State EPA admits ‘big mistake’ on lead levels at park

Testing of neighboring properties to begin this month.


The state made a “big mistake” overlooking “obviously elevated” lead levels three years ago at a Miami Twp. park that is now closed because of contamination from the metal, an Ohio Environmental Protection Agency official said Tuesday night.

The U.S. EPA is now involved in the case regarding Layer Park, and officials said they want to this month begin testing yards in homes neighboring the park, the site of a former skeet shooting range.

The Ohio EPA “screwed up,” said Michael Proffitt, acting chief of the Ohio EPA’s division of environmental response and revitalization.

“There should have been secondary follow up,” he said about OEPA tests at the park in 2013. “That didn’t happen.”

The state tests at the 7-acre park three years ago “were put aside” by OEPA officials in what Proffitt called “a very big mistake.”

Proffitt’s statements came during a panel discussion regarding the closed park. The panel included representatives from the federal EPA, local public health agencies, Montgomery County and the township.

Proffitt told residents who live near the park that he is “very thankful” the U.S. EPA has stepped in.

Proffitt said his goal is to have the soil of nearby homes tested soon, “if not next week, the following week.”

Park soil tests show lead levels on the east side, which is owned by Montgomery County, to be higher than the western portion, which is owned by the township, said Steve Wolfe of the U.S. EPA.

Proffitt said residential properties near the park will be given high emphasis.

“From my point of view, those take priority over the park,” he said.

The park land was the site of a shooting range in the 1930s through the 1950s. The county acquired it through a donation in 1972 and then reached an agreement with the township for a portion of it in 1992, said Amy Wiedeman, assistant county administrator.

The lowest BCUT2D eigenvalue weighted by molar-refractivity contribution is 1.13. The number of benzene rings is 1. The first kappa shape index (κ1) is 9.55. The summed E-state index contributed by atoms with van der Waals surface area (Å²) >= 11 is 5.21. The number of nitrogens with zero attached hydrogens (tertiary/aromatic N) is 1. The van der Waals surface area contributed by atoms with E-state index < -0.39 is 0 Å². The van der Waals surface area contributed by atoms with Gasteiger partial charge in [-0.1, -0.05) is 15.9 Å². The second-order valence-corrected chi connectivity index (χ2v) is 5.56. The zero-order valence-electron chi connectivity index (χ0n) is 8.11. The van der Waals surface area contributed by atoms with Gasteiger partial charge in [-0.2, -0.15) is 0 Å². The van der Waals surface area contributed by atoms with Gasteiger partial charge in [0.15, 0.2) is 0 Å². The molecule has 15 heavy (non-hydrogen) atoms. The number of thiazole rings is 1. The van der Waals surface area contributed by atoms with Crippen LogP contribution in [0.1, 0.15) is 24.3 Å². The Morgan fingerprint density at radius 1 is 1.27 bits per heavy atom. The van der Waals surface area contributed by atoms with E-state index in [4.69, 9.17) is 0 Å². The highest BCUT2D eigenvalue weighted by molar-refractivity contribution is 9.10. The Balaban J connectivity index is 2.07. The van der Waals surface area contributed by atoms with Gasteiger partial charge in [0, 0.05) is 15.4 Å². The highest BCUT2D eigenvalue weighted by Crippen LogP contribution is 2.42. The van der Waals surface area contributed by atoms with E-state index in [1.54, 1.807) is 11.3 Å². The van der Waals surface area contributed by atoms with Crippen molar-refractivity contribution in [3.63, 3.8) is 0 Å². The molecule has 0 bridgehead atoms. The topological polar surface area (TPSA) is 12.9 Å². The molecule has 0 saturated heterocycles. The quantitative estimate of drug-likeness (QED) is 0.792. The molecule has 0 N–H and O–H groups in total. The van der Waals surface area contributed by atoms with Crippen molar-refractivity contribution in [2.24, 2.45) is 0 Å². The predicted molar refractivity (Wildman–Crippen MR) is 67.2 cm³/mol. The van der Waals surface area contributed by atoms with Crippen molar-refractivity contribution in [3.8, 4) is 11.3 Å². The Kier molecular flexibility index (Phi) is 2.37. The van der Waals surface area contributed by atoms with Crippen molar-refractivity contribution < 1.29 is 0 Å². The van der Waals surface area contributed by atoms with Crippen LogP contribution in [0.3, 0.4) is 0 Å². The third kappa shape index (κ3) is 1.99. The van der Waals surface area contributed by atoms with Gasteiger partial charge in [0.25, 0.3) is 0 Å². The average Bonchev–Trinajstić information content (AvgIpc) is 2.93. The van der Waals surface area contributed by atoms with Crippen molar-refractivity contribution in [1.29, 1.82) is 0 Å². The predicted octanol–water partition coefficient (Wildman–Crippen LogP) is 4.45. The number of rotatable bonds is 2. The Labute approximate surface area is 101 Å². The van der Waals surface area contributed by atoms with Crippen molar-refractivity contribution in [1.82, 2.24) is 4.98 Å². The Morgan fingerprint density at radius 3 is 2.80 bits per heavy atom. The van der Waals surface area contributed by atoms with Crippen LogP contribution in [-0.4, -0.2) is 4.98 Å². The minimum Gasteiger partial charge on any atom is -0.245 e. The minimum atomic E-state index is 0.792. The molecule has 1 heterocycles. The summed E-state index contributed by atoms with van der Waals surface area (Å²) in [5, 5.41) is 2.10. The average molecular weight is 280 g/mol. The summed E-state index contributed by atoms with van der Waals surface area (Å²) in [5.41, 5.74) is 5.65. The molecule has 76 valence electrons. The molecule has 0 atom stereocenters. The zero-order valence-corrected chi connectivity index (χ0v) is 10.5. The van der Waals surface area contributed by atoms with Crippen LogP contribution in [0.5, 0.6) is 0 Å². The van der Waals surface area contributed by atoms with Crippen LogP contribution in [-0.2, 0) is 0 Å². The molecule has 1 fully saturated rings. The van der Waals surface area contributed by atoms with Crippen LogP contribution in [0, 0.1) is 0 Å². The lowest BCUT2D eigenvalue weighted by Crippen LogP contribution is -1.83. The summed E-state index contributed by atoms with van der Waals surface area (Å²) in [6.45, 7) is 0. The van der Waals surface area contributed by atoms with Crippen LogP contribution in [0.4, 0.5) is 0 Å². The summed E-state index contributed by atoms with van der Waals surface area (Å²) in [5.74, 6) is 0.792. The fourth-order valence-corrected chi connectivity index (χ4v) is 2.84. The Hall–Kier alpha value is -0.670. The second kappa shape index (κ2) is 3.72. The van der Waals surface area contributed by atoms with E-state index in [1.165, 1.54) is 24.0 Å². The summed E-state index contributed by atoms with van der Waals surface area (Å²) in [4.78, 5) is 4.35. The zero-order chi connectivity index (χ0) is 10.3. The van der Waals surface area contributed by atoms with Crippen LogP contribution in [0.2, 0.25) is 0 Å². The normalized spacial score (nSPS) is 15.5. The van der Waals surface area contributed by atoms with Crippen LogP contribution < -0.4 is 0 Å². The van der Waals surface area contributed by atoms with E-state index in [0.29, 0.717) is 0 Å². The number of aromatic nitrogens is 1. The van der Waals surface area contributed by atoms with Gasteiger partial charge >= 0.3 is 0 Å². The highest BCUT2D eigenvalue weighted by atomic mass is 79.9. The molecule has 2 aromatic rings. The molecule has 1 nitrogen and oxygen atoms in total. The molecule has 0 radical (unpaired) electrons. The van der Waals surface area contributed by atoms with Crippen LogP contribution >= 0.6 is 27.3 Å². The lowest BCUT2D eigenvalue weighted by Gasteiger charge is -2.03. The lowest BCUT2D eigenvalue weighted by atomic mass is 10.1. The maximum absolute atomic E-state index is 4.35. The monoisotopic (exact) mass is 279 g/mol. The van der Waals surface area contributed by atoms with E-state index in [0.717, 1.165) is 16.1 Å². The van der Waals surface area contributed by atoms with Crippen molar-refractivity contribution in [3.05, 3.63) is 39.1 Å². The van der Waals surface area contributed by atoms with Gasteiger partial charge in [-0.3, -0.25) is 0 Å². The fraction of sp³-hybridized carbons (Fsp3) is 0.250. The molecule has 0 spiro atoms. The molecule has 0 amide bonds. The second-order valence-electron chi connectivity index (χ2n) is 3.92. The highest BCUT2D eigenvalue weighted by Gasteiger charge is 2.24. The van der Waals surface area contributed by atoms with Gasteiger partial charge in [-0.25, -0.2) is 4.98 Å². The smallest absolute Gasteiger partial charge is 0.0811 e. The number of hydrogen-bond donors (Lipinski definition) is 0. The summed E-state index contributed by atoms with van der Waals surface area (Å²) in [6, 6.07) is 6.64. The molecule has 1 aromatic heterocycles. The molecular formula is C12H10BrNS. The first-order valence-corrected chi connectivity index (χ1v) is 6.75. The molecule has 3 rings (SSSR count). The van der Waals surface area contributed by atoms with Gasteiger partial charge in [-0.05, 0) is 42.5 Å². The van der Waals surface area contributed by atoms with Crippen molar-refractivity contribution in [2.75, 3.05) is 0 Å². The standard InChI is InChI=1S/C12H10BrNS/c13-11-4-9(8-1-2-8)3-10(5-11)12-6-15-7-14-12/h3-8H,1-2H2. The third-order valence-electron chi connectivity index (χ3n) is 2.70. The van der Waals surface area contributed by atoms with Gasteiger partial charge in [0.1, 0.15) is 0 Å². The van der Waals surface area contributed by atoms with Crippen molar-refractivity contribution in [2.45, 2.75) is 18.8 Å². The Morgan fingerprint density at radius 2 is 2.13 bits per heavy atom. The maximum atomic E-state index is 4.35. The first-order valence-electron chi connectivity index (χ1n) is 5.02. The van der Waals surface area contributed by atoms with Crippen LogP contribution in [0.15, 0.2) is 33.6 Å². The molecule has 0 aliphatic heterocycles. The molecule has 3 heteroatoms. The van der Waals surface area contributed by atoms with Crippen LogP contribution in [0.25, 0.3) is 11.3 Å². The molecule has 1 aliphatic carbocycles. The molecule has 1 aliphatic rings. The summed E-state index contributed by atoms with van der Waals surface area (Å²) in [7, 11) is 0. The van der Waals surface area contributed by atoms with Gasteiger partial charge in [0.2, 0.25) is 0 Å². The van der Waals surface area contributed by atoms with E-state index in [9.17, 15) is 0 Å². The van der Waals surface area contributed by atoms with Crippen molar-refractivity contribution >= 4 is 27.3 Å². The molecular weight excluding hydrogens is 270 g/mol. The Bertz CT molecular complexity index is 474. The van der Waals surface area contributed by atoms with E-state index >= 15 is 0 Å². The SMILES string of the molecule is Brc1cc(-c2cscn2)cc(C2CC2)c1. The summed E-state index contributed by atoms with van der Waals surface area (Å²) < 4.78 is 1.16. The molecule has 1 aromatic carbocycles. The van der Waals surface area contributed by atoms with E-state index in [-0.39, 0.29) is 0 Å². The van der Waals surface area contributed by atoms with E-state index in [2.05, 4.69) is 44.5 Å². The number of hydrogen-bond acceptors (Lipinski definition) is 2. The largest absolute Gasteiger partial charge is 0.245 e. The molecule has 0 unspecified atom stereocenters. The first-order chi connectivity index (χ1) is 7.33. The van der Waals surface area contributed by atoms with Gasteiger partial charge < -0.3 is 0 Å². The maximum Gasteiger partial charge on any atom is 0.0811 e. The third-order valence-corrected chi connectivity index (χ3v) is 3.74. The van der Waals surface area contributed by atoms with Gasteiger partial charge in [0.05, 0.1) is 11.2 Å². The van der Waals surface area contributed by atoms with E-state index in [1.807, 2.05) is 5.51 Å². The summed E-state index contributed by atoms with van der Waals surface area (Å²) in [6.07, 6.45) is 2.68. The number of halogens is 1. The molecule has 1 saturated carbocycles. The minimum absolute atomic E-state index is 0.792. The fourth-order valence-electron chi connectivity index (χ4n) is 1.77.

The Ohio EPA returned to selected sites in the county – including Layer Park – earlier this year. Those results – which showed high lead levels — came back last month, and township records show local officials were told of them March 22.

Township officials said they did not take any action at that point because they were following the OEPA’s lead. The state EPA sent some owners of property abutting letters seeking permission to test their soil.

The park has been a public concern since April 4. That’s when health officials posted signs and cordoned off entrances after soil samples taken a few weeks earlier showed “hazardous” levels of lead.

The next day the state EPA requested federal help, saying the U.S. EPA has more resources and can provide guidance. Late last week township officials worked to send out hundreds of letters to residents near the park.

Before last week’s action, the township closed the park Dec. 24 for the season, and it had not reopened.

Lead levels are a concern because of the affects they can have on pregnant women and on a child’s development, health officials said. High levels of lead can reduce a child’s IQ, make it difficult for them to concentrate and hurt academic performance, according to data provided by the Centers for Disease Control.


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